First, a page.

Two elderly people have been lynched in Mozambique after being accused of witchcraft, state radio quotes a police spokesman as saying.
The killings have led to the arrest of six people, Radio Mozambique reports.
A non-governmental organisation says at least 20 Mozambicans have been killed this year for alleged witchcraft.
Such killings affect several African countries, where superstitious beliefs are rife because of poverty and illiteracy, correspondents say.
In Mozambique, the southern provinces of Inhambane and Gaza are worst affected, the BBC's Jose Tembe in the capital, Maputo, says.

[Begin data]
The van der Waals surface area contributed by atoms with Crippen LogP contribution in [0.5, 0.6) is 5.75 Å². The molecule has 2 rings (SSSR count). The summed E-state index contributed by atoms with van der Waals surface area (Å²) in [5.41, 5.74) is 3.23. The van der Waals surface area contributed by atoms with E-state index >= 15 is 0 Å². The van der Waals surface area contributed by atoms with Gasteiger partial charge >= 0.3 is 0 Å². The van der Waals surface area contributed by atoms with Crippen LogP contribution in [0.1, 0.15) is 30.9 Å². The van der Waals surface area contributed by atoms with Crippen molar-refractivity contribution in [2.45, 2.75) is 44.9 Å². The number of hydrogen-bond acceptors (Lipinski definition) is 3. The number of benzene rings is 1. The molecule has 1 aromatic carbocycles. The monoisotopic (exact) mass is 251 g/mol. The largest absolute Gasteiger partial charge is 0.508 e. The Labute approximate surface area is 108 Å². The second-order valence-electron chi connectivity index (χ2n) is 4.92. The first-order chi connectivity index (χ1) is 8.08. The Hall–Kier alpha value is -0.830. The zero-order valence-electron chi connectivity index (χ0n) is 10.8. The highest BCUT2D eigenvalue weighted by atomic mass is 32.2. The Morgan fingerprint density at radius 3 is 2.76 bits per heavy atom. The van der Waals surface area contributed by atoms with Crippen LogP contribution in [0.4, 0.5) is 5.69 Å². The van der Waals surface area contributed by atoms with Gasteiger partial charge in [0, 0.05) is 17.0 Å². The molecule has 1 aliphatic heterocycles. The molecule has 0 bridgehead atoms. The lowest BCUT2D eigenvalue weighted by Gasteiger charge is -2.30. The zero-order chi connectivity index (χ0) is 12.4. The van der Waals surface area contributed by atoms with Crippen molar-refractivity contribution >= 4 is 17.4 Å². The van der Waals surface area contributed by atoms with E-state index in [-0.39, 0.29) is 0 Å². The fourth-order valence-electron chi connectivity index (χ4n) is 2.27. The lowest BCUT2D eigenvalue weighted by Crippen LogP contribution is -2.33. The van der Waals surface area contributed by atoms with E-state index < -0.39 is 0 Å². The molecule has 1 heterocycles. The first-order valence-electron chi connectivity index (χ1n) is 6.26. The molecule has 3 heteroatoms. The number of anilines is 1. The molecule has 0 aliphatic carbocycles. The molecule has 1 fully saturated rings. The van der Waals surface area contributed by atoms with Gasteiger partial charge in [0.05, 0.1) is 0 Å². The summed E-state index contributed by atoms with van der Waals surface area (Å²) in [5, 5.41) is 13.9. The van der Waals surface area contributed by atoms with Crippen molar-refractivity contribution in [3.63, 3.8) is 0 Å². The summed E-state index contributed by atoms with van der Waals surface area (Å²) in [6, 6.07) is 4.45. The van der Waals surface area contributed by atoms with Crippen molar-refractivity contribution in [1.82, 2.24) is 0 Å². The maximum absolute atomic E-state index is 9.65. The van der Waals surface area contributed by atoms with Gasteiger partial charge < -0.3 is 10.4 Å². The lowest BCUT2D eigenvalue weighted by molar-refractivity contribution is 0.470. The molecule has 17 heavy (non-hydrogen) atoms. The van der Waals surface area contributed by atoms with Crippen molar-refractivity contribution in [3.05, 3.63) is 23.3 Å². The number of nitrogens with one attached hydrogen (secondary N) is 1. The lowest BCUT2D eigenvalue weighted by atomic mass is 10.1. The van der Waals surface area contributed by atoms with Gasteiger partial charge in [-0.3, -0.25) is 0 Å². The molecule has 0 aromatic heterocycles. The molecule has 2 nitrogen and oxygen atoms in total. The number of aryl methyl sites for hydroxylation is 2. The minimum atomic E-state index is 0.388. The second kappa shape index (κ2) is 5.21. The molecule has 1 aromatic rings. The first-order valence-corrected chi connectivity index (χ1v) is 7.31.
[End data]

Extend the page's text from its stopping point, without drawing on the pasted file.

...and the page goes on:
The latest lynchings took place in Gaza, where six suspects - including teachers - are in police custody, he says.
A police spokesman told Radio Mozambique they would be put on trial for the deaths of the two elderly people.
A Mozambican NGO, the Forum of the Elderly, held talks with Prime Minister Aires Aly recently, urging him to take steps to ensure that old people are protected, our reporter says.
The NGO says it is aware of at least 20 old men and women being killed this year in Inhambane province alone and the countrywide figure is likely to be much higher.
Our reporter says with high levels of unemployment and poverty, the youth often blame old people - including grandparents - of casting evil spells over them.
Other African countries affected by witchcraft-related killings include Tanzania, Malawi and Zambia, our reporter says.